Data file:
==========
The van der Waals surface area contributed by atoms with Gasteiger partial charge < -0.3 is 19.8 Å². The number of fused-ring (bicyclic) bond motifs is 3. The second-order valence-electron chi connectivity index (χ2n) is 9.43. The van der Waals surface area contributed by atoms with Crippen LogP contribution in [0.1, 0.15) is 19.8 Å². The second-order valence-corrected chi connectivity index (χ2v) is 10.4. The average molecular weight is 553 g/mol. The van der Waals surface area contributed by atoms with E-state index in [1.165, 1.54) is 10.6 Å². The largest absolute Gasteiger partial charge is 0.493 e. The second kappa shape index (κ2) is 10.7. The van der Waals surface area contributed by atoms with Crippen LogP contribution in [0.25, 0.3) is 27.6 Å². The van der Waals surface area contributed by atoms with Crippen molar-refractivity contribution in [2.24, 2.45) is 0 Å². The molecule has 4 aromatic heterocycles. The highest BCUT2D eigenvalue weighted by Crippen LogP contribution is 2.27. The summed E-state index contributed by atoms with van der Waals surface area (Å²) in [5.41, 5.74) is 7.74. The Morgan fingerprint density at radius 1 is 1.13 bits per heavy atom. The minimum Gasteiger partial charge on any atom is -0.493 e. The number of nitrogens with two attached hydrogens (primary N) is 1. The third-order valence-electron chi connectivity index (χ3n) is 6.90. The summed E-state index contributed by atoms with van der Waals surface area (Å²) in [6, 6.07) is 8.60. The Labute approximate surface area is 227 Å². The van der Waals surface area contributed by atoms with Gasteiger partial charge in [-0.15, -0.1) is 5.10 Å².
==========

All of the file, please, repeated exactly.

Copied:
The van der Waals surface area contributed by atoms with Gasteiger partial charge < -0.3 is 19.8 Å². The number of fused-ring (bicyclic) bond motifs is 3. The second-order valence-electron chi connectivity index (χ2n) is 9.43. The van der Waals surface area contributed by atoms with Crippen LogP contribution in [0.1, 0.15) is 19.8 Å². The second-order valence-corrected chi connectivity index (χ2v) is 10.4. The average molecular weight is 553 g/mol. The van der Waals surface area contributed by atoms with E-state index in [1.165, 1.54) is 10.6 Å². The largest absolute Gasteiger partial charge is 0.493 e. The second kappa shape index (κ2) is 10.7. The van der Waals surface area contributed by atoms with Crippen LogP contribution in [0.25, 0.3) is 27.6 Å². The van der Waals surface area contributed by atoms with Crippen molar-refractivity contribution in [2.24, 2.45) is 0 Å². The molecule has 4 aromatic heterocycles. The highest BCUT2D eigenvalue weighted by Crippen LogP contribution is 2.27. The summed E-state index contributed by atoms with van der Waals surface area (Å²) in [5.41, 5.74) is 7.74. The Morgan fingerprint density at radius 1 is 1.13 bits per heavy atom. The minimum Gasteiger partial charge on any atom is -0.493 e. The number of nitrogens with two attached hydrogens (primary N) is 1. The third-order valence-electron chi connectivity index (χ3n) is 6.90. The summed E-state index contributed by atoms with van der Waals surface area (Å²) in [6, 6.07) is 8.60. The Labute approximate surface area is 227 Å². The van der Waals surface area contributed by atoms with Gasteiger partial charge in [-0.15, -0.1) is 5.10 Å².